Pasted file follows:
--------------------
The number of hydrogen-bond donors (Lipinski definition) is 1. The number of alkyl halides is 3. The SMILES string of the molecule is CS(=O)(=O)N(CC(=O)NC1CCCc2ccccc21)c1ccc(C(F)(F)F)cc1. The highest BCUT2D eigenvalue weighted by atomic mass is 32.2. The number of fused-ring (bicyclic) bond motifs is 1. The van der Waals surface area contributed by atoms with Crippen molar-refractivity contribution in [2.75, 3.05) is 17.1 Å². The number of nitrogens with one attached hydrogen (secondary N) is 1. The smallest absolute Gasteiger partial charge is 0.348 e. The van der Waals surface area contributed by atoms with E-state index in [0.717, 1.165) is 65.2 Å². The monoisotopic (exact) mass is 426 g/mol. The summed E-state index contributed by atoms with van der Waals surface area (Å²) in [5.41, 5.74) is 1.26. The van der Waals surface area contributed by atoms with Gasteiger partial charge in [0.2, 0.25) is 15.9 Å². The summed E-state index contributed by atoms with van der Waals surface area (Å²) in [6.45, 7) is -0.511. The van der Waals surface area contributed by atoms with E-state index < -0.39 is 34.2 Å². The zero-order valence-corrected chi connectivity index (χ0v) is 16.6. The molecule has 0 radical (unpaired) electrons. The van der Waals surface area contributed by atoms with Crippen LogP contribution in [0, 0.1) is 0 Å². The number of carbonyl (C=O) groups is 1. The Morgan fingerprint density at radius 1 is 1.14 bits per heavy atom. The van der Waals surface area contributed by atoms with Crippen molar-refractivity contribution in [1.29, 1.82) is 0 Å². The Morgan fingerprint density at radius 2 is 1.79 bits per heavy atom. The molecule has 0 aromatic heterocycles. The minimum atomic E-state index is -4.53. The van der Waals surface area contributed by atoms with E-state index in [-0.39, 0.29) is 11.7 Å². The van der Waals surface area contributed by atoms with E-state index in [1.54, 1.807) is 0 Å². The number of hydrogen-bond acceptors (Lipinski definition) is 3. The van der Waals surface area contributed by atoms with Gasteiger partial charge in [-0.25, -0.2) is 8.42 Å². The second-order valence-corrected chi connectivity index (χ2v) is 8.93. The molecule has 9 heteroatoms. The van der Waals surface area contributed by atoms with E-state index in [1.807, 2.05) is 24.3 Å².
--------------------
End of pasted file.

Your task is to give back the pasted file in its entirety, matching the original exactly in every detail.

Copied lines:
The number of hydrogen-bond donors (Lipinski definition) is 1. The number of alkyl halides is 3. The SMILES string of the molecule is CS(=O)(=O)N(CC(=O)NC1CCCc2ccccc21)c1ccc(C(F)(F)F)cc1. The highest BCUT2D eigenvalue weighted by atomic mass is 32.2. The number of fused-ring (bicyclic) bond motifs is 1. The van der Waals surface area contributed by atoms with Crippen molar-refractivity contribution in [2.75, 3.05) is 17.1 Å². The number of nitrogens with one attached hydrogen (secondary N) is 1. The smallest absolute Gasteiger partial charge is 0.348 e. The van der Waals surface area contributed by atoms with E-state index in [0.717, 1.165) is 65.2 Å². The monoisotopic (exact) mass is 426 g/mol. The summed E-state index contributed by atoms with van der Waals surface area (Å²) in [5.41, 5.74) is 1.26. The van der Waals surface area contributed by atoms with Gasteiger partial charge in [0.2, 0.25) is 15.9 Å². The summed E-state index contributed by atoms with van der Waals surface area (Å²) in [6.45, 7) is -0.511. The van der Waals surface area contributed by atoms with E-state index < -0.39 is 34.2 Å². The zero-order valence-corrected chi connectivity index (χ0v) is 16.6. The molecule has 0 radical (unpaired) electrons. The van der Waals surface area contributed by atoms with Crippen LogP contribution in [0, 0.1) is 0 Å². The number of carbonyl (C=O) groups is 1. The Morgan fingerprint density at radius 1 is 1.14 bits per heavy atom. The van der Waals surface area contributed by atoms with Crippen molar-refractivity contribution in [1.29, 1.82) is 0 Å². The Morgan fingerprint density at radius 2 is 1.79 bits per heavy atom. The molecule has 0 aromatic heterocycles. The minimum atomic E-state index is -4.53. The van der Waals surface area contributed by atoms with E-state index in [-0.39, 0.29) is 11.7 Å². The van der Waals surface area contributed by atoms with E-state index in [1.54, 1.807) is 0 Å². The number of hydrogen-bond acceptors (Lipinski definition) is 3. The van der Waals surface area contributed by atoms with Gasteiger partial charge in [-0.25, -0.2) is 8.42 Å². The second-order valence-corrected chi connectivity index (χ2v) is 8.93. The molecule has 9 heteroatoms. The van der Waals surface area contributed by atoms with E-state index in [1.807, 2.05) is 24.3 Å².